- Estimate the nutrient loadings into the bay and pinpoint the sources of those nutrients;
- Provide an understanding of the physical factors that may be affecting the bay water quality, such as the flushing rate, temperature, salinity and the depth of the bay;
- Collect sufficient data (minimum 24 months) to develop water quality and hydrodynamics models;
- Collect data that will capture seasonal variability as well as variability between years;
- Collect sediment toxicity data to assess causes of biological changes, such as loss of submerged aquatic vegetation, declines in hard clams, and increases in invasive species.
"This is not just a chance to be a part of this important research on Barnegat Bay, it is an opportunity to add real-world experience to the education of our students," said John Wnek, vice principal of the MATES Academy, which is providing students to take water samples.
The partners are taking water quality samples every other week by hand from 13 locations on tributaries to the bay and by boat at 14 locations within the bay itself. The samples are rushed to staging areas at the DEP's Forest Resource Education Center in Jackson or the DEP's Bureau of Marine Water Monitoring in Leeds Point. The samples are then tested at Leeds Point, the Ocean County Utilities Authority or an Environmental Protection Agency laboratory in Edison.
The network will be measuring key water parameters such as pH, temperature, salinity, dissolved oxygen, turbidity, chlorophyll, and nutrients. In addition, water flow will be monitored at tributaries, in the bay, and at ocean inlets to help researchers better understand the impacts of water movement in the bay.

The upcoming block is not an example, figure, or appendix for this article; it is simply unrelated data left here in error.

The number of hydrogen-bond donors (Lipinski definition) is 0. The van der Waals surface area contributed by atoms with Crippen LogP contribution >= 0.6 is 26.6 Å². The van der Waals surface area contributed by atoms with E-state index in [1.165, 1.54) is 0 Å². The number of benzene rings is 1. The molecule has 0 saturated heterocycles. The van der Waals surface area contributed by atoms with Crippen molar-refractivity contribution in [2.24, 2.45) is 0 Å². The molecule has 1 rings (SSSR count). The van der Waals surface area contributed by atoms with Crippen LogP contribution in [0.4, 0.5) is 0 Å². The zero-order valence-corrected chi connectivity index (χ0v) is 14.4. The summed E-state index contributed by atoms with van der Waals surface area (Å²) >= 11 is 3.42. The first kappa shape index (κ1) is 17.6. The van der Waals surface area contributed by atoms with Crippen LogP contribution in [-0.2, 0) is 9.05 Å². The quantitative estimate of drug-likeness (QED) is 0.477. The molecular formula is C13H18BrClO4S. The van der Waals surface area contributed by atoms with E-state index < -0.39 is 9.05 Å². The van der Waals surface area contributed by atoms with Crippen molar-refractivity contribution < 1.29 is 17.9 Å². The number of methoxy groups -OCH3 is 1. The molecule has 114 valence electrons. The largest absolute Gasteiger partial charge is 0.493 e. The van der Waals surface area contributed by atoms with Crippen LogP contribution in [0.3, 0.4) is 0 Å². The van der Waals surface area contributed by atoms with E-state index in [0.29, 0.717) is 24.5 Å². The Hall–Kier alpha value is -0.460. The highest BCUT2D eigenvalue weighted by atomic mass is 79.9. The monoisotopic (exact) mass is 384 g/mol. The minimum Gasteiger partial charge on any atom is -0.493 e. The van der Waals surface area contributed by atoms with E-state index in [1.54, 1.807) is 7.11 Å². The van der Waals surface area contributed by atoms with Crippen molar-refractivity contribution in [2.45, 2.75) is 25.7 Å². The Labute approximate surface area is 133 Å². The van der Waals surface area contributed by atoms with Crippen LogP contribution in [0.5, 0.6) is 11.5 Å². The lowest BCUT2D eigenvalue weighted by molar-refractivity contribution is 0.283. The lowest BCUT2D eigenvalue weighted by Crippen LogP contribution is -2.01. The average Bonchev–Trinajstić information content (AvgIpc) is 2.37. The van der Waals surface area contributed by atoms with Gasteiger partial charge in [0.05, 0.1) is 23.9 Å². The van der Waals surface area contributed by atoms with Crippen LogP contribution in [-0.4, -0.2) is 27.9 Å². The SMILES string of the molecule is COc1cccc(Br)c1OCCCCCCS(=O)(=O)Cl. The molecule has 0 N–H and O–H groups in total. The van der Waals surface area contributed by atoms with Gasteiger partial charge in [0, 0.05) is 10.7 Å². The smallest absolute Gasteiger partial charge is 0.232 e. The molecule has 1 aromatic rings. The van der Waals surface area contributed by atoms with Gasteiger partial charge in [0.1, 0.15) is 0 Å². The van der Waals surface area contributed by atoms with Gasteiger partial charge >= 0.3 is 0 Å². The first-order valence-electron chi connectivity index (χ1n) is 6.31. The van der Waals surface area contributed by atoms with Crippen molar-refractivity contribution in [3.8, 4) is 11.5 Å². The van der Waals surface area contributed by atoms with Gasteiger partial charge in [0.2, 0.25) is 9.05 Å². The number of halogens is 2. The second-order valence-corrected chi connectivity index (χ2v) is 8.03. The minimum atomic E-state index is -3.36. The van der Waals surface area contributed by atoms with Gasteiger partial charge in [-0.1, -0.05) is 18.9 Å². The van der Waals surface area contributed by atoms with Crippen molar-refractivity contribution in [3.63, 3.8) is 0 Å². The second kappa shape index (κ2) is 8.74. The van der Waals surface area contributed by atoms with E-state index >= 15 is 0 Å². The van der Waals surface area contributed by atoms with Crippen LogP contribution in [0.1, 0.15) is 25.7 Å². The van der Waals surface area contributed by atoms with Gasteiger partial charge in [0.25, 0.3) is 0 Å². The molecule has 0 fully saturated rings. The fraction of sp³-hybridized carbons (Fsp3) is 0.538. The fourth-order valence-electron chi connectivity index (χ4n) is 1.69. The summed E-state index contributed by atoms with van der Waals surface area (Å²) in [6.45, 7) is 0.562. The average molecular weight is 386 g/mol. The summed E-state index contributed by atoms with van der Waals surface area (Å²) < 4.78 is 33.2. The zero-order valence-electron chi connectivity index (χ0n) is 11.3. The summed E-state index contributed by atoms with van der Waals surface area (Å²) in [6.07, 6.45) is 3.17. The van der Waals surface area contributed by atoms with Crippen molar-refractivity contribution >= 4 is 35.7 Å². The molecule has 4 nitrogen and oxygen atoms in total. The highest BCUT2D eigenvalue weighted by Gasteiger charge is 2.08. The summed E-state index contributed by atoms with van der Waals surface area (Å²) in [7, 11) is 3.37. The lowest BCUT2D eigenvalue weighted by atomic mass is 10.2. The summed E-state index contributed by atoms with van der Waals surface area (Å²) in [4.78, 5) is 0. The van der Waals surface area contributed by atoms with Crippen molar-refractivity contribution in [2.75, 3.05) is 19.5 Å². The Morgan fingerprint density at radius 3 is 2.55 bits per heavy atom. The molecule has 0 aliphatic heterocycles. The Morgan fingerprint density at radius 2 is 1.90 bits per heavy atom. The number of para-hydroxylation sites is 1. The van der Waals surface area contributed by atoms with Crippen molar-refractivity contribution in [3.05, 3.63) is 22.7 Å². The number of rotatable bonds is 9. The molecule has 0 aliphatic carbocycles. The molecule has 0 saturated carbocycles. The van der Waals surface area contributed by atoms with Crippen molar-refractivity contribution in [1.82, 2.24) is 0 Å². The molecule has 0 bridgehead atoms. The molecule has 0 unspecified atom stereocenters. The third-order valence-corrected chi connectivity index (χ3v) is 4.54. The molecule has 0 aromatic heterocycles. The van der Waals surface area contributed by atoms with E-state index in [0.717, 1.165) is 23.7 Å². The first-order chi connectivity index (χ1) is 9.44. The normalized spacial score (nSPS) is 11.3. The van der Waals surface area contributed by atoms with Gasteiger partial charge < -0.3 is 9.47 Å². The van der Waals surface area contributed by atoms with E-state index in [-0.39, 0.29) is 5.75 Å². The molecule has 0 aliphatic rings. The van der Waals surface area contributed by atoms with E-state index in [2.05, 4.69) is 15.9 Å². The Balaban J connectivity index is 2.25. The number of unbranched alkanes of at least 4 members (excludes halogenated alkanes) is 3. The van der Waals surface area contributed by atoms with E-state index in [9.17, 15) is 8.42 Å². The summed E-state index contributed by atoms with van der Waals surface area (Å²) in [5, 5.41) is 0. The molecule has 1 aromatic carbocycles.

The 660-square-mile Barnegat Bay watershed is highly developed. Stormwater runoff that flows into the bay contains pollutants such as nutrients from fertilizers that cause excessive weed and algae growth that adversely affects water quality and aquatic life. The bay's problems are compounded by the fact that it is very shallow and has few inlets, resulting in slow flushing of degraded water into the ocean.
Working with the U.S. Geological Survey, the DEP will use monitoring data set to develop models simulating what happens to nutrients, sediments and other inputs to the bay, providing the DEP with an important tool to determine the locations and extent of water quality problems.
"Over the course of the project, the DEP and its partners will compile the most comprehensive water quality and flow data set ever developed for Barnegat Bay," said Jill Lipoti, Director of the DEP's Division of Water Monitoring Standards.
The DEP has developed an interactive map that displays information from each of the monitoring locations that can be viewed online by visiting: www.nj.gov/dep/barnegatbay/plan-wqstandards.htm
For more information on Barnegat Bay, the Governor's 10-point plan, the DEP's six-month status report, and a ranking of stormwater infrastructure projects, visit: www.nj.gov/dep/barnegatbay/